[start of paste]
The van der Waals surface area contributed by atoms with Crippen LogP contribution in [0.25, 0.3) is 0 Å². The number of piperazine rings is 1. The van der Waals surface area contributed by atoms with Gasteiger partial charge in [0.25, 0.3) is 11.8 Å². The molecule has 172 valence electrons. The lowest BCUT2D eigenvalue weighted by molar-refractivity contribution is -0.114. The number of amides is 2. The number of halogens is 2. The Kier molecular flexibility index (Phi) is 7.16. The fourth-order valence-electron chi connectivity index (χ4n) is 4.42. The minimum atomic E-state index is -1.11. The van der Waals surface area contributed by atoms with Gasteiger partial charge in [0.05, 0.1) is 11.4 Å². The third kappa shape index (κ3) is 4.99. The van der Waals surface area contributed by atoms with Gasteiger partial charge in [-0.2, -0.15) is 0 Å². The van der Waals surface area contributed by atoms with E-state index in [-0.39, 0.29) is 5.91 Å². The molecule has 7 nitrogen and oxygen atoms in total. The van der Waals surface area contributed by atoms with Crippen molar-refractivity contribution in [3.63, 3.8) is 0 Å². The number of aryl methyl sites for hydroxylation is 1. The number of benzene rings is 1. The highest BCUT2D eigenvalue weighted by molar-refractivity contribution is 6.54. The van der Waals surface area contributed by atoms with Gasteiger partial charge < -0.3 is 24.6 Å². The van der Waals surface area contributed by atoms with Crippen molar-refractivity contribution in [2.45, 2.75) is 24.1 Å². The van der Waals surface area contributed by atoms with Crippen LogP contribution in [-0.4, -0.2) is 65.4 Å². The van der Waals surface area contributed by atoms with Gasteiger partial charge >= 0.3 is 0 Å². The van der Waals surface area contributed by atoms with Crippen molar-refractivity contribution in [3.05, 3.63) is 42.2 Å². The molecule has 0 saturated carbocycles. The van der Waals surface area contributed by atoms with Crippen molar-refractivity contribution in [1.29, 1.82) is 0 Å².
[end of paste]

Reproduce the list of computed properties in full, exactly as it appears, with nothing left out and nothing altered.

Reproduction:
The van der Waals surface area contributed by atoms with Crippen LogP contribution in [0.25, 0.3) is 0 Å². The number of piperazine rings is 1. The van der Waals surface area contributed by atoms with Gasteiger partial charge in [0.25, 0.3) is 11.8 Å². The molecule has 172 valence electrons. The lowest BCUT2D eigenvalue weighted by molar-refractivity contribution is -0.114. The number of amides is 2. The number of halogens is 2. The Kier molecular flexibility index (Phi) is 7.16. The fourth-order valence-electron chi connectivity index (χ4n) is 4.42. The minimum atomic E-state index is -1.11. The van der Waals surface area contributed by atoms with Gasteiger partial charge in [0.05, 0.1) is 11.4 Å². The third kappa shape index (κ3) is 4.99. The van der Waals surface area contributed by atoms with Gasteiger partial charge in [-0.2, -0.15) is 0 Å². The van der Waals surface area contributed by atoms with E-state index in [-0.39, 0.29) is 5.91 Å². The molecule has 7 nitrogen and oxygen atoms in total. The van der Waals surface area contributed by atoms with Crippen molar-refractivity contribution in [3.63, 3.8) is 0 Å². The number of aryl methyl sites for hydroxylation is 1. The number of benzene rings is 1. The highest BCUT2D eigenvalue weighted by molar-refractivity contribution is 6.54. The van der Waals surface area contributed by atoms with Gasteiger partial charge < -0.3 is 24.6 Å². The van der Waals surface area contributed by atoms with Crippen molar-refractivity contribution in [2.45, 2.75) is 24.1 Å². The van der Waals surface area contributed by atoms with Crippen LogP contribution in [-0.4, -0.2) is 65.4 Å². The van der Waals surface area contributed by atoms with Gasteiger partial charge >= 0.3 is 0 Å². The van der Waals surface area contributed by atoms with Crippen molar-refractivity contribution in [3.05, 3.63) is 42.2 Å². The molecule has 0 saturated carbocycles. The van der Waals surface area contributed by atoms with Crippen molar-refractivity contribution in [1.29, 1.82) is 0 Å².